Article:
Closing Arguments

The case for using lawyers' techniques in business.
Magazine Contributor
3 min read

This story appears in the November 1998 issue of Business Start-Ups magazine. Subscribe »

When an attorney is in front of a , there's a lot at stake--which is why successful trial lawyers learn and develop techniques to effectively sway jurors. Now Noelle C. Nelson, author of Winning! Using Lawyers' Courtroom Techniques to Get Your Way in Everyday Situations (Prentice Hall Trade), explains how you can put their methods to work in your business:

*Establish credibility with your employees. Just as lawyers are careful about establishing their credibility from the minute they walk through the courtroom door, you need to prove your credibility to your employees. "If you want your employees to be professional, come in on time and respect certain ways of doing things, then you have to do that, too," says Nelson.

  • Make your employees your allies. "A works hard to create a relationship of trust with jurors, a feeling that they are in this together, that they are allies," says Nelson. "That's what you need to do with your employees."

Don't surrender your authority, says Nelson, but put yourself on the same side as your employees. "Bring them together and say `We have this project, this concern, a goal we need to accomplish. What's in the way?' " When they've identified the obstacles, they'll be ready to work on solutions.

  • Use a rousing theme. Appeal to your employees' emotions with a slogan or other appropriate message that will inspire them. "Rouse their hearts; then back it up with logic," says Nelson. "The logic empowers people, and when they're empowered, they'll work hard."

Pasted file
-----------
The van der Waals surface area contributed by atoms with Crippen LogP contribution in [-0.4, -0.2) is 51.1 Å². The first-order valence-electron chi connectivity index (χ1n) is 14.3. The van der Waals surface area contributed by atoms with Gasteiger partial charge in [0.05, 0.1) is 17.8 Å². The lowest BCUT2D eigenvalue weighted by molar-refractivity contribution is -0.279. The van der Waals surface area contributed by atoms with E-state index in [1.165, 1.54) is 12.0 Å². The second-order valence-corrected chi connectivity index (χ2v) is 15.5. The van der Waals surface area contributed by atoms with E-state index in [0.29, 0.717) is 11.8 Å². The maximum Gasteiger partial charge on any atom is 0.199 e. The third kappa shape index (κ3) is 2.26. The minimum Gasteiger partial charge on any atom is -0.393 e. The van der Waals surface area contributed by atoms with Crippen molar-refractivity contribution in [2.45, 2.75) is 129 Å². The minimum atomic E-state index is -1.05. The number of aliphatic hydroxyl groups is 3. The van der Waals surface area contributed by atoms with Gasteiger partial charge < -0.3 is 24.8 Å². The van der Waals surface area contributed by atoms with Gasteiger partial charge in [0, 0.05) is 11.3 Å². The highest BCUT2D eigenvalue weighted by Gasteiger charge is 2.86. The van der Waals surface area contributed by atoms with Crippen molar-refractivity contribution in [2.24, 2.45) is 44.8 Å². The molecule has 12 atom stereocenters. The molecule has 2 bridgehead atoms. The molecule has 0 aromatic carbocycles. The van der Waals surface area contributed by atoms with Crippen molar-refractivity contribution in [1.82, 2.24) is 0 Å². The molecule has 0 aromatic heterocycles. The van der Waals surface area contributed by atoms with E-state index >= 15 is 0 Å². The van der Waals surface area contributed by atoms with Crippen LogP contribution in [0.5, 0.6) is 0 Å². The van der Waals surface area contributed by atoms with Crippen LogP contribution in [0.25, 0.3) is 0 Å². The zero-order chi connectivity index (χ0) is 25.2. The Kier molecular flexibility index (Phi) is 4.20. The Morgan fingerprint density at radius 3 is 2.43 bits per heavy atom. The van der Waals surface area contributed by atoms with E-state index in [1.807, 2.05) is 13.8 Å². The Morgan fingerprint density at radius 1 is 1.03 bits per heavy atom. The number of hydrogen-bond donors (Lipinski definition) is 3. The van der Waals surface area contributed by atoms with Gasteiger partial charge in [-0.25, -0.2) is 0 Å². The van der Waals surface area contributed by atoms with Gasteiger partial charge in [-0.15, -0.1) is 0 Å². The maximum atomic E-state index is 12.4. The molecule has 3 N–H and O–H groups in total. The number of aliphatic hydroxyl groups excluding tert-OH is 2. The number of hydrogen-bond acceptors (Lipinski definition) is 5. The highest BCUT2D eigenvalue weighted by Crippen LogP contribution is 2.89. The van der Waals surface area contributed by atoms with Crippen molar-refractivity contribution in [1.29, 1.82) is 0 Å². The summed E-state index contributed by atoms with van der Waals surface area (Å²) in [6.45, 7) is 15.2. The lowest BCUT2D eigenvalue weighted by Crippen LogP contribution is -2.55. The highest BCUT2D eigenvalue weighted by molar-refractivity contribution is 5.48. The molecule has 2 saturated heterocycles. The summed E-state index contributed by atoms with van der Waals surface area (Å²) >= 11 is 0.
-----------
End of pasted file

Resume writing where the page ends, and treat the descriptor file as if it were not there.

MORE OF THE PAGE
But is it manipulative? Not at all, says Nelson. "There is no need to manipulate when you come from a position of strength and openness."

Jacquelyn Lynn is a business writer in Winter Park, .

Passing The Bucks

Offering referral bonuses can help you nab better employees.

With unemployment rates hitting rock bottom, you may be scrounging to find good, qualified employees. One idea: Offer cash bonuses as finders' fees. Rewarding your staff with bonuses for referring prospective employees offers a range of benefits, including potentially higher-caliber candidates, lower search costs and improved employee morale. If you're considering implementing a referral bonus program, firm Wessels & Pautsch PC in St. Charles, Illinois, offers these tips:

  • Keep the program simple.
  • Avoid limiting referrals to certain employee groups or job categories.
  • Publicize the program among your employees on an ongoing basis. This will maintain their interest and keep them thinking about prospective candidates.
  • When determining the amount of the bonus, consider the level of the position and the fees you might have paid to an employment agency or a headhunter.
  • Be sure your employees understand what information (resume, employment application, referral card and so on) must accompany each referral.
  • Follow up every referral with a written response that lets the employee know the referral was received and appreciated.

Contact Source

Wessels & Pautsch PC, 2035 Foxfield Dr., St. Charles, IL 60174, (630) 377-1554


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